Prenuptial agreements

While no one enters a marriage with a view to divorce, relationship breakdowns do happen. A prenuptial agreement – also known as a prenup – provides essential reassurance that should the worst happen, there is a fair and equitable outcome for everyone involved.

What is a prenuptial agreement?

A prenuptial agreement is a contract drawn up between two individuals before they enter into a marriage or civil partnership. It acts as a framework for how financial and property matters will be handled in the event of a divorce or the dissolution of a civil partnership, by clearly defining individual liabilities (such as existing debts) and rights over assets.

Prenuptial agreements are unique to the individual parties involved so can include any assets that the couple feels are most important to them. This includes:

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What are the benefits of a prenuptial agreement?

Every relationship is different and every personal circumstance is unique, so at Hamblin Family Law we are here to provide support and guidance on drawing up a prenuptial agreement that is right for you, your partner and your family.

When a couple marries, legally all financial and property assets and liabilities are shared between both parties. A prenup outlines how shared and inherited assets will be divided in the event of a divorce, helping to safeguard individual wealth. However, a prenup not only protects against claims on wealth and assets but also obligations to share financial debt.

For business owners, a prenup can protect the business from being divided in a divorce by defining how ownership or shares will be handled.


A prenup requires full financial disclosure before entering into the agreement, ensuring both parties have a complete understanding of each other’s financial situation. This commitment to transparency and honesty can positively impact a relationship and ensure the future success of the marriage.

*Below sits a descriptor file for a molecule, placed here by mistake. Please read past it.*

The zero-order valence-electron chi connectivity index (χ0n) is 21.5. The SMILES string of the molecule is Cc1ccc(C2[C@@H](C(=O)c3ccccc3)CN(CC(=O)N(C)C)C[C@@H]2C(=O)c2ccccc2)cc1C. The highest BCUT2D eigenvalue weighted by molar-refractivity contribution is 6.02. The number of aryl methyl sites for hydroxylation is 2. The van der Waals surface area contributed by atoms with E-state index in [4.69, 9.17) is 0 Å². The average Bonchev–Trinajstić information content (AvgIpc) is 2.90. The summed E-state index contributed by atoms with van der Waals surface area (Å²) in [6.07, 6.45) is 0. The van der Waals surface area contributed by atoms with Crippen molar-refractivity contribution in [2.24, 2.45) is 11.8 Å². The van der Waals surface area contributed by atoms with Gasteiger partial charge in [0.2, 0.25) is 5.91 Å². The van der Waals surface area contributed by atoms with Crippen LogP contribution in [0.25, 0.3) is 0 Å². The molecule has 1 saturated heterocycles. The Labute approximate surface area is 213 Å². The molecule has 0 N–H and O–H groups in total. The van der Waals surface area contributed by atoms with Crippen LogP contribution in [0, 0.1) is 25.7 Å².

Peace of mind

Prenuptial agreements provide clarity and certainty about financial arrangements in the event of a divorce or civil partnership dissolution. This financial reassurance can be invaluable in reducing stress and anxiety felt during a relationship breakdown.

Preserving family wealth

Prenuptial agreements are often used to protect family assets, wealth, and inheritances from being divided in a divorce. Those who have children from a previous marriage or relationship may also benefit from a prenup to safeguard the financial interests of their family by ensuring assets are set aside for them.


Are prenups legally binding in the UK?

Prenuptial agreements are now legally enforceable, provided that they are fair.

Therefore, before drawing up a prenup it is important to follow the following steps to ensure the agreement is upheld in court:

Step 1: Seek independent legal advice to draw up the agreement.

Step 2: A prenup must be made at least 28 days before the marriage or civil partnership.

Step 3: Both parties must enter into the agreement willingly and with a full understanding of what they are agreeing to.

Step 4: Both parties must fully disclose their assets and financial situation.

Step 5: The agreement must be fair and not unfairly disadvantage one party.

In court, each case is considered individually and will take into account each party’s individual circumstances at that time, therefore it is important to regularly review and update pre/postnuptial agreements.